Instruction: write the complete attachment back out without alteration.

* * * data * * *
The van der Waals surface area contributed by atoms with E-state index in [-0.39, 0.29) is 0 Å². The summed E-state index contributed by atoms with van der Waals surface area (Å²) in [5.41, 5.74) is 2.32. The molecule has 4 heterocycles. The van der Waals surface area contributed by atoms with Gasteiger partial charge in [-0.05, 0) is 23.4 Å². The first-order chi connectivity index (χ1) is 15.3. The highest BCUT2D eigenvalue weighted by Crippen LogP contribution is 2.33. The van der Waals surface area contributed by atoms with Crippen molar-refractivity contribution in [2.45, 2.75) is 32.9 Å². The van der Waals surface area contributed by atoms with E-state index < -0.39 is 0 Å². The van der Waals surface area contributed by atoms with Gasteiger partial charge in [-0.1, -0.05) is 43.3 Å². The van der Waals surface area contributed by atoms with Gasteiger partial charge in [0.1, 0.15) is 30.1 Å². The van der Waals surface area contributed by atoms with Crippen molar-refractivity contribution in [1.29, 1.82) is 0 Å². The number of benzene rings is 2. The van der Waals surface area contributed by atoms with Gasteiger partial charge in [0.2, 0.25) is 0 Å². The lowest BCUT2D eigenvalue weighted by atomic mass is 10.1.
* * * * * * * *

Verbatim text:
The van der Waals surface area contributed by atoms with E-state index in [-0.39, 0.29) is 0 Å². The summed E-state index contributed by atoms with van der Waals surface area (Å²) in [5.41, 5.74) is 2.32. The molecule has 4 heterocycles. The van der Waals surface area contributed by atoms with Gasteiger partial charge in [-0.05, 0) is 23.4 Å². The first-order chi connectivity index (χ1) is 15.3. The highest BCUT2D eigenvalue weighted by Crippen LogP contribution is 2.33. The van der Waals surface area contributed by atoms with Crippen molar-refractivity contribution in [2.45, 2.75) is 32.9 Å². The van der Waals surface area contributed by atoms with E-state index < -0.39 is 0 Å². The van der Waals surface area contributed by atoms with Gasteiger partial charge in [-0.1, -0.05) is 43.3 Å². The van der Waals surface area contributed by atoms with Gasteiger partial charge in [0.1, 0.15) is 30.1 Å². The van der Waals surface area contributed by atoms with Crippen molar-refractivity contribution in [1.29, 1.82) is 0 Å². The number of benzene rings is 2. The van der Waals surface area contributed by atoms with Gasteiger partial charge in [0.2, 0.25) is 0 Å². The lowest BCUT2D eigenvalue weighted by atomic mass is 10.1.